It took eighty years for another effective vaccine to be produced, but, once the theory behind the process of vaccination was understood, the practice expanded rapidly to encompass increasing numbers of diverse diseases. In 1902, Congress passed the Biological Control Act, which established the Center for Biologics Evaluation and Research, headed by the surgeon general, after a number of children died from a diphtheria vaccine contaminated with tetanus. Since then, the responsibility for ensuring safe and effective vaccines has shifted to the National Institute of Health in 1948, followed by the Food and Drug Administration in 1972, where it remains (Junod, 2002). The widespread use of vaccines, coupled with improved sanitation and nutrition over the past two centuries, has lead to a dramatic decrease in the infant mortality rate and an increased life expectancy. In spite of this evidence of benefit, the anti-vaccination movement has persevered, often ignoring or marginalizing the impact of vaccines on these phenomena.

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While this blog remains in its infancy, I need to get to the heart of why you are likely to find an apparent excess of information pertaining to autism while perusing these pages. The full background on this is likely to be a future post in itself, but, to preface this entry, let me just say that my family has been affected by the disorder and that my research interests have since focused on it. That said, I have gotten into rather heated debates with anti-vaccinationists online at various public forums. Actually, the fact that some of them have gotten quite ugly is what has led me to begin my own blog in anonymity. Recently, in one of these other forums, a particular argument against my position, or rather, against me, was used that was too perfect to pass up discussing here.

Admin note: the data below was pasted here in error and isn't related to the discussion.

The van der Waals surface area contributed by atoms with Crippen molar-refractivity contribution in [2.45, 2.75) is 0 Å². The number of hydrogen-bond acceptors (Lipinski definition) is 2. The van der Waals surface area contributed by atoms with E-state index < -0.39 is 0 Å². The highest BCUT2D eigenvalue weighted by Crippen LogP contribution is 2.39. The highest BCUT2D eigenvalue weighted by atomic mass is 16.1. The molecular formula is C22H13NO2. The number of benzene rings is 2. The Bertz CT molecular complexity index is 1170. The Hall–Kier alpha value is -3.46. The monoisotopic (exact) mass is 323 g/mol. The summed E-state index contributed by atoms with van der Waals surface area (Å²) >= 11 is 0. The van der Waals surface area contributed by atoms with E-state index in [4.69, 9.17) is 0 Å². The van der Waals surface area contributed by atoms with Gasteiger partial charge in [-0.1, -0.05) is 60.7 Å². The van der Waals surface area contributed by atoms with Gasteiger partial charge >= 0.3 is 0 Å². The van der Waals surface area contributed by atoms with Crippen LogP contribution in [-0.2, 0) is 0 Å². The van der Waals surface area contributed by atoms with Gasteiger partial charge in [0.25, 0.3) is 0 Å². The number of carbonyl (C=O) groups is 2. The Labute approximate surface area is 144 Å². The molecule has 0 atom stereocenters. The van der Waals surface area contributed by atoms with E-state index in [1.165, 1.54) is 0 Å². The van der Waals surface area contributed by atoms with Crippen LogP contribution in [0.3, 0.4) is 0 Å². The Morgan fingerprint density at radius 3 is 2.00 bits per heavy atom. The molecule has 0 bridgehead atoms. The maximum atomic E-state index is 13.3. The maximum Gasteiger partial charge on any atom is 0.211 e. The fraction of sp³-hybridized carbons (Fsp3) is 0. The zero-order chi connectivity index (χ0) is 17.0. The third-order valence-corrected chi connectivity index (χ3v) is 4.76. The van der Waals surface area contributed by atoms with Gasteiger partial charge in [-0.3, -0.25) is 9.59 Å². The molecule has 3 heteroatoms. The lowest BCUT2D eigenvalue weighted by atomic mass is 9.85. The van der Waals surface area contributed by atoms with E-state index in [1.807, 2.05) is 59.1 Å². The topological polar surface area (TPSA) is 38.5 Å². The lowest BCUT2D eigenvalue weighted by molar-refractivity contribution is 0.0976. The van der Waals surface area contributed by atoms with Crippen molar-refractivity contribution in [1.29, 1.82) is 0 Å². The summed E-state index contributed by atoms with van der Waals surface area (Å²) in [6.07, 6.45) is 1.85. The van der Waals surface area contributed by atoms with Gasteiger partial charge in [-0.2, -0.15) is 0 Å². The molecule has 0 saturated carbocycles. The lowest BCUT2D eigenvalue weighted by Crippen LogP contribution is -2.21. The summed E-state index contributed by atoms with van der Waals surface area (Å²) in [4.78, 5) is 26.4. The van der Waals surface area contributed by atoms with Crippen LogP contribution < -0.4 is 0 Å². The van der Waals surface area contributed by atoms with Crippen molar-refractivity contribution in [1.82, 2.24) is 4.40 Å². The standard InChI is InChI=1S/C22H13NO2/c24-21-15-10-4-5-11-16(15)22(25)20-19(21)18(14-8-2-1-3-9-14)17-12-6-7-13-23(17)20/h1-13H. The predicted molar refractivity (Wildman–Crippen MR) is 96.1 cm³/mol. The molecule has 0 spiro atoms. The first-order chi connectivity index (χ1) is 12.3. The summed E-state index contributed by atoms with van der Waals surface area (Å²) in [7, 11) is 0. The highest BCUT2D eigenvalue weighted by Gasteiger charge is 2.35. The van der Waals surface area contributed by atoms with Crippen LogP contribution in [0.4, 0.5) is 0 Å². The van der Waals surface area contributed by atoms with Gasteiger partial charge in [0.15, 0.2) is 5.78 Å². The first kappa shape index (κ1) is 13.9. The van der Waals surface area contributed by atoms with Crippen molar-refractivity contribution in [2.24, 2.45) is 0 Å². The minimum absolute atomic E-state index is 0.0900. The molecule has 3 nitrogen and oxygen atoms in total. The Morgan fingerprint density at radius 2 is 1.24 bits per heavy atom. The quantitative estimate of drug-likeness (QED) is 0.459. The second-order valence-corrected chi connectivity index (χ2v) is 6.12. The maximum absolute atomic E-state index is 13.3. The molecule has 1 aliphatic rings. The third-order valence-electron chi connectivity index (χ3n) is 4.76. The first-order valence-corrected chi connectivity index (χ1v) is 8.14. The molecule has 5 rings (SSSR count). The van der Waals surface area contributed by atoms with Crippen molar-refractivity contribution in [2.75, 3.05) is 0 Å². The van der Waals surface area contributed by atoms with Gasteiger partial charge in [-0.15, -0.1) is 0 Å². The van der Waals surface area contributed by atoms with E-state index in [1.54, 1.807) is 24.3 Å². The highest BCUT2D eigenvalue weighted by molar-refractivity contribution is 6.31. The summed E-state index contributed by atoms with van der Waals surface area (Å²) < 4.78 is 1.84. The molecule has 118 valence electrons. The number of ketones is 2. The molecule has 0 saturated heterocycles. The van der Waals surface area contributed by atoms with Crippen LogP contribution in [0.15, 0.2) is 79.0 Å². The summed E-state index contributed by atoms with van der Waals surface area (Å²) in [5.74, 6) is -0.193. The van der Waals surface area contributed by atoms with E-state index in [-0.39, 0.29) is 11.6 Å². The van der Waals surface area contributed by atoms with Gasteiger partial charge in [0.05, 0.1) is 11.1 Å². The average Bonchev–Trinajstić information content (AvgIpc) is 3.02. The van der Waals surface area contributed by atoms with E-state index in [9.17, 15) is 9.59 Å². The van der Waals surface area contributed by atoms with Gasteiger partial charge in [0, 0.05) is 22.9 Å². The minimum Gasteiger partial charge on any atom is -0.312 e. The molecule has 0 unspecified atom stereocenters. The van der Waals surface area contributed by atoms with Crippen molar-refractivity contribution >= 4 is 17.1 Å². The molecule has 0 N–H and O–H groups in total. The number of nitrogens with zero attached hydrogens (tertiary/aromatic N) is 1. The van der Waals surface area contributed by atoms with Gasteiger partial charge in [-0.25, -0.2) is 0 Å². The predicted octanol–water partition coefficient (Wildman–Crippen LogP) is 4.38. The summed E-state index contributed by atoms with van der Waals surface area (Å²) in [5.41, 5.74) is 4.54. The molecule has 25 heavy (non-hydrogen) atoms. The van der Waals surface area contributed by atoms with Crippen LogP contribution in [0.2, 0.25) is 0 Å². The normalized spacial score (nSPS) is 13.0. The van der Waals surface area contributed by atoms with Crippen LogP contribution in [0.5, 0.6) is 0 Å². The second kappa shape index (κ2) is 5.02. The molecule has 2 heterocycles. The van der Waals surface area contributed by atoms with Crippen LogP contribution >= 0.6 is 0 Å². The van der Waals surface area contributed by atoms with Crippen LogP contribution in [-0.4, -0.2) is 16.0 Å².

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Esa, on Law & Order

April 29, 2009

No, I’m not talking principles here, I really do mean the show.

I’ve always found it uncanny how the writers of Law and Order: SVU somehow manage to take whatever issue it is that’s eating away at my mind and make it into one of the most entertaining hours on television.

For anyone who didn’t see tonight’s episode, I’ll provide a brief synopsis:


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If you’re like me, then all of your life has been a giant question mark.

The answer: 42.

No, but seriously, there was never really any doubt that I’d become a scientist. I can remember being four years old and wandering around my yard examining plant life and watching animals interact (usually my dogs tormenting a squirrel, but still…). There was also little doubt that I would be a skeptic – at five, after getting home from Easter Sunday Mass, I tormented my mother with questions about how we know God exists (she couldn’t answer my questions very well and I didn’t go back to church much after that…).

How I got from those preschool days to applying to Ph.D. programs would make a very long, boring book, but here is some interesting trivia:

  • I grew up in an average conservative town in New York.
  • I could talk about anything with my parents, but they taught me that politics and religion are societal taboos – I didn’t often listen.
  • The first thing I ever wanted to be was a detective, then an astronomer. (Now I am neither, but a lab rat instead.)
  • My favorite question was “How does this work?”. Followed closely by “But how does THAT work, then?”.
  • Evolution was taught at my school – and no one complained.
  • The question was always “WHERE are you going to college?”
  • My little cousin was diagnosed with autism at age 4.
  • The most important phrase I learned in college was “It depends”.
  • Statistics has always been my forte.